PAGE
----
[arin-ppml] IP leasing policy
mike at iptrading.com
Thu May 30 15:14:28 EDT 2019
Every RIR allows address holders to sell their blocks.
Let that sink in. Sell their blocks and keep the money.
If this doesn’t sit well with you, there are five RIRs to whom you can introduce a policy change.
You can pretend companies are selling something they don’t own, you can pretend that they are required to return unused addresses.
Neither is true in ARIN.
They are selling their rights-to-use and rights-to-register. They own these rights, they can sell these rights, they can lease these rights.
They can return them to the RIR, too, and inexplicably some do.
And none of this is against policy. And all of this “binds to the current rules.”
Since leasing is not against policy, it is done. In this context I think it might be advisable to require things that mirror the requirements historically imposed on ISPs when they re-assign space.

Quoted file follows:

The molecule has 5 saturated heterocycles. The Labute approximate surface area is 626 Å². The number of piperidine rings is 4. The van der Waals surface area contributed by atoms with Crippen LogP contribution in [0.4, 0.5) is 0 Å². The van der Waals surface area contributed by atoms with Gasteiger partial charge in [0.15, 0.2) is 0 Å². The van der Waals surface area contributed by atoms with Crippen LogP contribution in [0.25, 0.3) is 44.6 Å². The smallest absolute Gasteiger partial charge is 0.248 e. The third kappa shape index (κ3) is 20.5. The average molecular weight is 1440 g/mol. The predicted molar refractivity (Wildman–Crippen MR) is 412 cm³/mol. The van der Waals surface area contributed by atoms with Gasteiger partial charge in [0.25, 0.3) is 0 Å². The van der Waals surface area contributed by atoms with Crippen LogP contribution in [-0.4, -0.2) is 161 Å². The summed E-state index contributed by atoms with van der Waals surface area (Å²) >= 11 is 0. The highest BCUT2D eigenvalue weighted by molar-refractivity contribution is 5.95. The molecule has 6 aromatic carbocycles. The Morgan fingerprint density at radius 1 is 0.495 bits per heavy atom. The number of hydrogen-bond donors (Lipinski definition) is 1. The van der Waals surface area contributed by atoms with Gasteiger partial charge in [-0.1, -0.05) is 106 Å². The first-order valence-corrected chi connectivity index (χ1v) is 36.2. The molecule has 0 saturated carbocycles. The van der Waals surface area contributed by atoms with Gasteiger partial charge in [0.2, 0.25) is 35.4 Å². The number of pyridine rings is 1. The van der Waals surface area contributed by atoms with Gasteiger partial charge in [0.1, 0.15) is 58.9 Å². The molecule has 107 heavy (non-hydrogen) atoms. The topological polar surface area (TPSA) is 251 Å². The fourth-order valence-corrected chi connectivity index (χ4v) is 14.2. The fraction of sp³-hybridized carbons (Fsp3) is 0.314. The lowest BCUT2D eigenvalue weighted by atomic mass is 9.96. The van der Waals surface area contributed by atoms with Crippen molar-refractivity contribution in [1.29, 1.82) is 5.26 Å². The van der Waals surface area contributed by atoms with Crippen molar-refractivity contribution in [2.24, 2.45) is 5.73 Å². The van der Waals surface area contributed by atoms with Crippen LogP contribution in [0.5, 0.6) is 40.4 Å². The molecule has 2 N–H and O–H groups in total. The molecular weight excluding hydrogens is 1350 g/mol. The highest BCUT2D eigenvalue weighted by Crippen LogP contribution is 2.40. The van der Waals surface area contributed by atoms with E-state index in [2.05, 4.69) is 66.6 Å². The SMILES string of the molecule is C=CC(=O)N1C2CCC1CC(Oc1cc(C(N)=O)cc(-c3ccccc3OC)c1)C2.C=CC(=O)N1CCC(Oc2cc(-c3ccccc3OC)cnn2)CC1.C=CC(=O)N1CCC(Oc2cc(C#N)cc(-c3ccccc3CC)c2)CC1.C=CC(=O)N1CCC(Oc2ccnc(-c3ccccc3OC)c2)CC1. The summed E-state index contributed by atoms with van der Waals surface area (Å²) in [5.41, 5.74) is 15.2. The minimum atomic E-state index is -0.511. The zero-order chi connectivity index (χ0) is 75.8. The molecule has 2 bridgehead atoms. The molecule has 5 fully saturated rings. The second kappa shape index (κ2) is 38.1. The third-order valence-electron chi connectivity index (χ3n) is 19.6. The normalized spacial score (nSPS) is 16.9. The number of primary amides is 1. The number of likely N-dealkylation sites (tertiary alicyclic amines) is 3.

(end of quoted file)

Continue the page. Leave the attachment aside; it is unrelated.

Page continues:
From: ARIN-PPML <arin-ppml-bounces at arin.net> On Behalf Of Fernando Frediani
Sent: Thursday, May 30, 2019 2:54 PM
To: 'arin-ppml' <arin-ppml at arin.net>
Subject: Re: [arin-ppml] IP leasing policy
Mike, sorry to disagree with you again about this topic.
The mechanism is to adapt the RIR policies for this new scenario where the RIR keeps total control of it instead of delegating to private companies to speculate on something they or their customers do not own.
Those who do things against the RIR's mandate and do not keep the registration accurate are the ones wrong in this history. They must bind to the current rules and not try to force the RIR to something that may only benefit a small portion of community and very private interests. The RIR doesn't have to adapt to all kinds of practices just because they are being done anyway.
If this affects abuse complaints and law enforcement there is always someone responsible to be called up, in this case the person who is leasing (and therefore not using) the resource instead of transferring to someone else which is permitted by current rules.